Freedom is the biggest burden on the shoulders of an exiled journalist. While his colleagues yearn to see daylight, and their loved ones, again only one thing keeps his mind at ease — depriving those who take joy in imprisoning journalists from having the last laugh. Until the day that all journalists are free and are able to return to their homes, my happiness will be limited to that. But I have a painful confession to make.
I was not unhappy to hear that my journalist friend of 15 years was not acquitted. I would go as far as to say that I was even somewhat happy he was sent back to prison after his hearing on March 31, 2017. Because that night we were introduced to another form of torture and I was happy that my good friend, Erme Soncan, was not going to be subjected to further suffering, suffering that would make his heart crumble for the millionth time.
Frankly, it was a statement that included accusations that would not be written in an indictment in a country that had the slightest regard for rule of law.
The regime had already resorted to all kinds of ways of silencing journalists, and it barbarically seized the newspaper where Emre worked. The satellite broadcast for the channel I worked at was shut down and we were left without jobs. Every time we uttered the words “It cannot get any worse” we soon found that it could. We witnessed this reality, once again, on the night of July 15, 2016.
After the failed coup, the concepts of terrorist and traitor were radically transformed. Now both could be used to describe anyone who criticized Erdoğan and his regime. Journalists became open targets, and 45 were arrested. Emre was among the unfortunate ones taken into custody on July 25, 2016.
In February 2017, their indictments were accepted and trials began. I was curious to find out what scenario the prosecutor would present in the indictment. On the 95th page of a 195-page indictment, 28 journalists’ “terror” activities were listed, with evidence. This included news articles, tweets, columns, and editorials that had angered President Erdoğan. Frankly, it was a statement that included accusations that would not be written in an indictment in a country that had the slightest regard for rule of law.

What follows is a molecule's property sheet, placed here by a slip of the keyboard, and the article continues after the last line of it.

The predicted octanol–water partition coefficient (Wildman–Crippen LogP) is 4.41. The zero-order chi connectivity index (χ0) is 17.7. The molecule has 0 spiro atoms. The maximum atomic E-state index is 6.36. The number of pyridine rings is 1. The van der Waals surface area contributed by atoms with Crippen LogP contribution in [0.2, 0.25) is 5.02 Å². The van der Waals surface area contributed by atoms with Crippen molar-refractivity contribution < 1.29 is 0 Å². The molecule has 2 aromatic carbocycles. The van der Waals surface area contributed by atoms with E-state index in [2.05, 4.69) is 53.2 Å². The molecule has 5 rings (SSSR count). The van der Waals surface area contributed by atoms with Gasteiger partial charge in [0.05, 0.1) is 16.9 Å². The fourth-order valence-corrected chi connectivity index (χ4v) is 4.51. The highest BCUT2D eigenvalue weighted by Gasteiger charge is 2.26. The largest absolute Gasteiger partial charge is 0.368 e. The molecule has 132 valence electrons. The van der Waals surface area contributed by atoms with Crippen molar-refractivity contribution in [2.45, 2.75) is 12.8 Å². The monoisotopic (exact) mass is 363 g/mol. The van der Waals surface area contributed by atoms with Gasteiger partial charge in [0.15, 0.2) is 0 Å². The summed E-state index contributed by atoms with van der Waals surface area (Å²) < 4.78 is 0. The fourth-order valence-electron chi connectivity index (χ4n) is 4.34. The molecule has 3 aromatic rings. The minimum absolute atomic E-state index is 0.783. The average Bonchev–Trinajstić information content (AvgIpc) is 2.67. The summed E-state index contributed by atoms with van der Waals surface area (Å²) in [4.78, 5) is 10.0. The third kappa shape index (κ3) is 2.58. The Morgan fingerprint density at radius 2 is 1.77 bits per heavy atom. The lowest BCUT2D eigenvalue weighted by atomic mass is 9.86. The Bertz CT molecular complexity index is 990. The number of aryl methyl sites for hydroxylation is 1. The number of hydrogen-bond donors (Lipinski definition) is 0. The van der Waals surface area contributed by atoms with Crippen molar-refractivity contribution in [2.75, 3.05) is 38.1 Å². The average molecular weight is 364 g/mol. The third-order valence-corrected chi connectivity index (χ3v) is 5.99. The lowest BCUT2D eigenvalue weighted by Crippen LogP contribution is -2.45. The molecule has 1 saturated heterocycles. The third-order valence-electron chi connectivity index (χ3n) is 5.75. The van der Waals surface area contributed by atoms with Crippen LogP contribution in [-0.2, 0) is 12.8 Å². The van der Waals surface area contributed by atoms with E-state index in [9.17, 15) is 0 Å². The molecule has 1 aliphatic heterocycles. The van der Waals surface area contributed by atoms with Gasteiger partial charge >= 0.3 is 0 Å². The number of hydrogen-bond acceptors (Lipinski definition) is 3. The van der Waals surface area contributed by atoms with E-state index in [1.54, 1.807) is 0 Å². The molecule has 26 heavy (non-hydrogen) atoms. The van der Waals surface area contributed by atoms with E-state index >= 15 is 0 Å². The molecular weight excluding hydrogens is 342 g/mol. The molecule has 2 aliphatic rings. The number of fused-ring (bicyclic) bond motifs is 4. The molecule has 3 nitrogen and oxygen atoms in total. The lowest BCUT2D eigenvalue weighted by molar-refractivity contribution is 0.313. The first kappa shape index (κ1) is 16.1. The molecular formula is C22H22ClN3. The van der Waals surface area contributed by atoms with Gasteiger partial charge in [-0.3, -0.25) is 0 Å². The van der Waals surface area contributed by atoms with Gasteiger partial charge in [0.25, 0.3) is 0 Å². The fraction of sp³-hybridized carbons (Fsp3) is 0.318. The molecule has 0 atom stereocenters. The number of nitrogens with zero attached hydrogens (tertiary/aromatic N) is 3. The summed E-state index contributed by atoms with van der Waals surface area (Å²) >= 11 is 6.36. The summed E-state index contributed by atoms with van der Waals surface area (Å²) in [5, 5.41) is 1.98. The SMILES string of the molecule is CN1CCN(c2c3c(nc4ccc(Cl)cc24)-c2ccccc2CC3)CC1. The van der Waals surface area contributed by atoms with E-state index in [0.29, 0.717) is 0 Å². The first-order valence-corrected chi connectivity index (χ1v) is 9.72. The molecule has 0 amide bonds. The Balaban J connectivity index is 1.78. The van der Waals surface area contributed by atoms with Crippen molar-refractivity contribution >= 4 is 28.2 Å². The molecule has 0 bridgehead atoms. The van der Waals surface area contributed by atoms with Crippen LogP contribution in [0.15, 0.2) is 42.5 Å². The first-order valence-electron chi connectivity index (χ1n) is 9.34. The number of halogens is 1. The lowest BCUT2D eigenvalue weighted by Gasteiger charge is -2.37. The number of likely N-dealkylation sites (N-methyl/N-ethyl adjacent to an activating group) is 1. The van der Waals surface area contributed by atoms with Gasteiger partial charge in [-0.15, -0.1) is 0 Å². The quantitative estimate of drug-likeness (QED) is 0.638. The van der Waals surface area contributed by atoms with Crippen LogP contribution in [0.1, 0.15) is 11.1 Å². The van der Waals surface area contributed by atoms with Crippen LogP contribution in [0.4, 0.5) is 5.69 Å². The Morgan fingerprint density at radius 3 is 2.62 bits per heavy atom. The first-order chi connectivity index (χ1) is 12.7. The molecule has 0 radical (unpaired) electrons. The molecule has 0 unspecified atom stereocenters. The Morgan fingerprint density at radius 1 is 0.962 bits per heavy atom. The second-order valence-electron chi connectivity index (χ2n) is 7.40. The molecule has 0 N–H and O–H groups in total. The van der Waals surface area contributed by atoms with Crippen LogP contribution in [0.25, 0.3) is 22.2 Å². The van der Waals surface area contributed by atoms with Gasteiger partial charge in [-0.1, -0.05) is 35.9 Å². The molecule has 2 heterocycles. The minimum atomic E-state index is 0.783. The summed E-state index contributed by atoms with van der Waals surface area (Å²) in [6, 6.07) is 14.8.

Emre was the 12th suspect in the indictment. The part that talked about Emre’s “terror” activity started with a paragraph that gave background to his school, doctoral degree, journalism, and books he wrote. The end of that paragraph read: “The open source search that was done regarding suspect Emre Soncan on the Internet is presented in detail below.” The rest of that page was worth reading to see the kind of injustice that journalists were subjected to, in order to raise awareness about it in the world — the prosecutor was referring to Google when he said “open source search.”
According to the documents retrieved from the Internet, the ‘terror’ activities Emre had participated in were his interviews in Zaman, a major newspaper prior to 2016, and Halk TV, where he talked about Abdullah Gul’s presidency. Then, Emre’s 28 tweets were listed as evidence of terror. The first tweet that led the prosecutor to identify Emre as a terrorist read: “I do not know if I would get detained for sharing this tweet, but I do not find it logical that the Gulen Movement is behind this vile and cowardly junta.” The tweet that he shared after the releases of journalists named Can Dundar and Erdem Gul, who were arrested prior to the coup attempt, was also used as evidence of crime: “I am very happy. I hope to hear good news regarding the other colleagues.” And some of the tweets that talk about the terror activities that Emre conducted are as follows:
05/25/2016 What does it mean for Erdoğan’s name to be mentioned in Zarrab’s case?
05/26/2016 The pressure that Prosecutor Bharara’s allegations on Zarrab case will cause on the regime, will return to the people as more authoritarianism
05/09/2016 It is impossible for this country to carry the weight of a regime that has evolved from democracy into authoritarianism, which has begun to turn into totalitarianism after December 17th.
01/06/2016 The December 17-25 corruption and bribery investigations were a chance for the country to “re-enlighten” and to purify itself. It is sad.
By stating in the indictment “When taken into consideration, the above and the open source searches in the case and the shares that the suspect has shared on his social media accounts…” the prosecutor makes clear that he is convinced of Emre’s membership in a terrorist organization. That is it. In undemocratic countries, declaring journalists to be terrorists is as easy as writing a script — one that would not even catch the attention of the worst filmmakers. When the accusation statement is read, the situation is no different for other journalists. When one randomly selects a name from the list of suspects, all that is offered as evidence of terrorist activity are news articles, tweets, and comments.